The Full Line Up

7/20/18 – Noodles and Tacos with Sonecchi!

Noodles and Tacos Event!

Friday, July 20, 2018.
Since this weekend was the last chance Takayuki Sone would be able to visit us before going back to Japan, he wanted to have a gathering and hang out with some good food. He said he wanted to share one of his favorite Japanese summer dishes with the guys, so of course we were all for it!

Although he’s traveling, he showed up prepared to get busy with the cooking. Somen was on the menu for the night. For those who are not familiar with somen, it’s a Japanese noodle dish which is eaten cold. It really is delicious and refreshing on a hot night like it was Friday.

Sonecchi was saying he wanted to share some of his culture with the Super-G guys.

He was surprised everyone was able to use chopsticks so well. I think he expected to see some of the group struggle, so we were prepared with forks, but we are in Los Angeles, so we are exposed to all sorts of different cultures. Chopsticks aren’t all that foreign to the locals.

Speaking of locals, back by popular demand, some chicken Super-Tacos!

As the night progressed, it became increasingly more crowded. We ended up running out of pit space. Joe and I became a little overwhelmed, so unfortunately there is a little lapse in our coverage.

Good, clean tandems seemed to be the theme of the night! There was a lot of clean runs going on the entire time!

The main thing was everyone having a good time, some good food, and some good drifts. It was definitely a fun event! We can’t wait for the next visit!

Thanks for sharing some really good food with us Takayuki Sone! Safe travels!

Never Mind the Tuning! It’s all Chassis.

This past week has been an interesting one.
I suppose there have been a lot of opinions brewing and it took a single post to ignite strong emotions in some people. I must admit I needed to walk away for a moment, then try to find some sort of humor in the post, but the fact remains, there were more than a few people who were bothered.  The DMs have prompted this post.


MST RMX 2.0s

I have been thinking about how to approach this, and I have decided the best way is to address this head on. This past week someone posted in the Super-G Group and called the Yokomo YD-2 SX a Cheater Car / Chassis and went on to defend the statement by saying it holds more speed and angle EASIER than the others. Basically implying there is some sort of unfair advantage attached to this particular chassis. I am choosing to believe it was meant as a joke, but somehow people got caught up. I have to admit it rubbed me the wrong way. It was further fueled by trying to defend the statement and in turn calling the RMX 2.0s a “good beginner car”. I personally do not agree with this statement in the least. In fact, it was a bit of a bummer reading that. I believe the RMX 2.0s is a great chassis and very capable for even the most experienced drivers.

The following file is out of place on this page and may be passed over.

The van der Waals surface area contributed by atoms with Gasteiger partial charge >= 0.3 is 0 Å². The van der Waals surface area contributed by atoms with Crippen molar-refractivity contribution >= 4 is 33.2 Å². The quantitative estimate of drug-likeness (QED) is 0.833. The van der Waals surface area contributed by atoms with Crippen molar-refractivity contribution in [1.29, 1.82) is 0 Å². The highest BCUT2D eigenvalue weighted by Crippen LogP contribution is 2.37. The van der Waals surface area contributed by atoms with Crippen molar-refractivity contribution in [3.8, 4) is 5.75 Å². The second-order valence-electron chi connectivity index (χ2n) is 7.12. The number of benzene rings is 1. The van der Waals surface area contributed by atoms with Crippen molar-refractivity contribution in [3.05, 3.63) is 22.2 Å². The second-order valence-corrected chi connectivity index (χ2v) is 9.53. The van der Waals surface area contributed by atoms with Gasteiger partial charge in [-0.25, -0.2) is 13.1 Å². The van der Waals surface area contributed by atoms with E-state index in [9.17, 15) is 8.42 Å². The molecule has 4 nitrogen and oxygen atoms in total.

Yokomo YD-2S

Tuning and Setup:
Most of us know tuning and setup are the key to success in R/C. R/C Drift is no different.  Of course there are limitations to the different chassis setups, but ultimately R/C is about customization. We have seen many Frankenstein chassis (parts from different chassis combined into one) perform really well. It just depends how far you want to go with it, and your knowledge of what each part will do to/for the setup. One of our former RawFew teammates, Tyler Watt was the Frankenstein Master in my opinion. His cars always drove amazing, regardless of what chassis he started with. Sprint 2, D3, you name it. A prime example of someone with a firm grasp on tuning. All my cars are in some way a Frankenstein build since I usually experiment with a few different brand components. This is part of my tuning style and I’m sure many of you out there do the same.

Let’s see what the numbers tell us:
We have been running competitions almost every Saturday night for the past 3 months. We get a wide range of competitors with different tuning styles and chassis setups.  Below are the stats grouped by chassis.

First Place Finishes:
4 – MST RMX 2.0s
3 – Yokomo YD-2S
1 – WrapUp Next VX Concept
1 – Yokomo YD-2